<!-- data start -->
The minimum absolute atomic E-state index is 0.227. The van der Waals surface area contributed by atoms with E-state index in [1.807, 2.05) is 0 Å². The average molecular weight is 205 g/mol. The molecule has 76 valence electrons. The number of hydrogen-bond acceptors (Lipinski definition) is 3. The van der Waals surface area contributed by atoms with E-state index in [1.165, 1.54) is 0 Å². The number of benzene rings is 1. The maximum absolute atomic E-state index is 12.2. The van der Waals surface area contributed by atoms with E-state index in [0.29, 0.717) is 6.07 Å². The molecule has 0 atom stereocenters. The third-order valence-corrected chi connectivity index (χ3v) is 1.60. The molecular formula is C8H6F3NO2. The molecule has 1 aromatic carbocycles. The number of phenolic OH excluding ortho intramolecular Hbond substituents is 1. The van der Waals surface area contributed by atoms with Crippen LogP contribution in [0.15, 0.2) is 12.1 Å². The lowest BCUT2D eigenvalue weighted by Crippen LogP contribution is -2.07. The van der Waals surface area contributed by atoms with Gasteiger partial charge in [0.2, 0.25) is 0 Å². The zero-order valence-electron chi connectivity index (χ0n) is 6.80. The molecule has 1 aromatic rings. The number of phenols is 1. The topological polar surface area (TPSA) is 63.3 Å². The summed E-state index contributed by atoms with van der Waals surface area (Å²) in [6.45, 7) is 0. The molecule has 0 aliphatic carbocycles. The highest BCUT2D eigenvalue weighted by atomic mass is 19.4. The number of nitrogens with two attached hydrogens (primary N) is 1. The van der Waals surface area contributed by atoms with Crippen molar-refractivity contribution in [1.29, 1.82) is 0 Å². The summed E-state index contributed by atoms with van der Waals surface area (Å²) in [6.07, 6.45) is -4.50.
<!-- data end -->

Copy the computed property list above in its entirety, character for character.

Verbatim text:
The minimum absolute atomic E-state index is 0.227. The van der Waals surface area contributed by atoms with E-state index in [1.807, 2.05) is 0 Å². The average molecular weight is 205 g/mol. The molecule has 76 valence electrons. The number of hydrogen-bond acceptors (Lipinski definition) is 3. The van der Waals surface area contributed by atoms with E-state index in [1.165, 1.54) is 0 Å². The number of benzene rings is 1. The maximum absolute atomic E-state index is 12.2. The van der Waals surface area contributed by atoms with E-state index in [0.29, 0.717) is 6.07 Å². The molecule has 0 atom stereocenters. The third-order valence-corrected chi connectivity index (χ3v) is 1.60. The molecular formula is C8H6F3NO2. The molecule has 1 aromatic carbocycles. The number of phenolic OH excluding ortho intramolecular Hbond substituents is 1. The van der Waals surface area contributed by atoms with Crippen LogP contribution in [0.15, 0.2) is 12.1 Å². The lowest BCUT2D eigenvalue weighted by Crippen LogP contribution is -2.07. The van der Waals surface area contributed by atoms with Gasteiger partial charge in [0.2, 0.25) is 0 Å². The zero-order valence-electron chi connectivity index (χ0n) is 6.80. The molecule has 1 aromatic rings. The number of phenols is 1. The topological polar surface area (TPSA) is 63.3 Å². The summed E-state index contributed by atoms with van der Waals surface area (Å²) in [6.45, 7) is 0. The molecule has 0 aliphatic carbocycles. The highest BCUT2D eigenvalue weighted by atomic mass is 19.4. The number of nitrogens with two attached hydrogens (primary N) is 1. The van der Waals surface area contributed by atoms with Crippen molar-refractivity contribution in [1.29, 1.82) is 0 Å². The summed E-state index contributed by atoms with van der Waals surface area (Å²) in [6.07, 6.45) is -4.50.